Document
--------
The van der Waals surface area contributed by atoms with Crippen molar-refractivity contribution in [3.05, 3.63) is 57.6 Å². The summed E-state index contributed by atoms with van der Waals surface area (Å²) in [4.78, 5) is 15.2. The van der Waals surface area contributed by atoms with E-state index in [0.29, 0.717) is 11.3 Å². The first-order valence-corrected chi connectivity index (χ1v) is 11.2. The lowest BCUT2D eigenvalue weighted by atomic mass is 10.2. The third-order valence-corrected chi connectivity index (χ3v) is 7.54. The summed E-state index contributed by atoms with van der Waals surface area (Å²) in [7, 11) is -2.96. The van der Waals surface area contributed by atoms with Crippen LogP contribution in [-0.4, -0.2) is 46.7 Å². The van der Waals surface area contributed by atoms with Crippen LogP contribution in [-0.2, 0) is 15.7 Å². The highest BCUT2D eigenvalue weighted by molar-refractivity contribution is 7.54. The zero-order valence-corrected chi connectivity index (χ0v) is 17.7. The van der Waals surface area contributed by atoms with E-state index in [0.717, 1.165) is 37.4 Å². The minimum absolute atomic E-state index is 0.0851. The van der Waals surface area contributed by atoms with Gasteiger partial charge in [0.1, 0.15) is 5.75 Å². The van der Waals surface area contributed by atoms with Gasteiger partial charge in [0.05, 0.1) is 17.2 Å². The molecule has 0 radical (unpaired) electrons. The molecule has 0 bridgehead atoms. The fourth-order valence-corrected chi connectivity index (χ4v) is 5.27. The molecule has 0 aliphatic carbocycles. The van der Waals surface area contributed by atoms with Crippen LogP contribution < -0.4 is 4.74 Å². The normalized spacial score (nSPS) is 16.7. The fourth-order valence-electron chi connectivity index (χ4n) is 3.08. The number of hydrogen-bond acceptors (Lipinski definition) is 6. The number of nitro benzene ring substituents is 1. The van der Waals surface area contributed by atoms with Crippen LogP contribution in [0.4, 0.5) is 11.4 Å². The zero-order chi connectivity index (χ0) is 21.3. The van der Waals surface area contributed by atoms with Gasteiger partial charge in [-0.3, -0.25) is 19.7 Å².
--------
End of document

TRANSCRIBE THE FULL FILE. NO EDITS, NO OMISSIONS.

The van der Waals surface area contributed by atoms with Crippen molar-refractivity contribution in [3.05, 3.63) is 57.6 Å². The summed E-state index contributed by atoms with van der Waals surface area (Å²) in [4.78, 5) is 15.2. The van der Waals surface area contributed by atoms with E-state index in [0.29, 0.717) is 11.3 Å². The first-order valence-corrected chi connectivity index (χ1v) is 11.2. The lowest BCUT2D eigenvalue weighted by atomic mass is 10.2. The third-order valence-corrected chi connectivity index (χ3v) is 7.54. The summed E-state index contributed by atoms with van der Waals surface area (Å²) in [7, 11) is -2.96. The van der Waals surface area contributed by atoms with Crippen LogP contribution in [-0.4, -0.2) is 46.7 Å². The van der Waals surface area contributed by atoms with Crippen LogP contribution in [-0.2, 0) is 15.7 Å². The highest BCUT2D eigenvalue weighted by molar-refractivity contribution is 7.54. The zero-order valence-corrected chi connectivity index (χ0v) is 17.7. The van der Waals surface area contributed by atoms with E-state index in [0.717, 1.165) is 37.4 Å². The minimum absolute atomic E-state index is 0.0851. The van der Waals surface area contributed by atoms with Gasteiger partial charge in [0.1, 0.15) is 5.75 Å². The van der Waals surface area contributed by atoms with Gasteiger partial charge in [0.05, 0.1) is 17.2 Å². The molecule has 0 radical (unpaired) electrons. The molecule has 0 bridgehead atoms. The fourth-order valence-corrected chi connectivity index (χ4v) is 5.27. The molecule has 0 aliphatic carbocycles. The van der Waals surface area contributed by atoms with Crippen LogP contribution < -0.4 is 4.74 Å². The normalized spacial score (nSPS) is 16.7. The fourth-order valence-electron chi connectivity index (χ4n) is 3.08. The number of hydrogen-bond acceptors (Lipinski definition) is 6. The number of nitro benzene ring substituents is 1. The van der Waals surface area contributed by atoms with Crippen LogP contribution in [0.4, 0.5) is 11.4 Å². The zero-order chi connectivity index (χ0) is 21.3. The van der Waals surface area contributed by atoms with Gasteiger partial charge in [-0.3, -0.25) is 19.7 Å².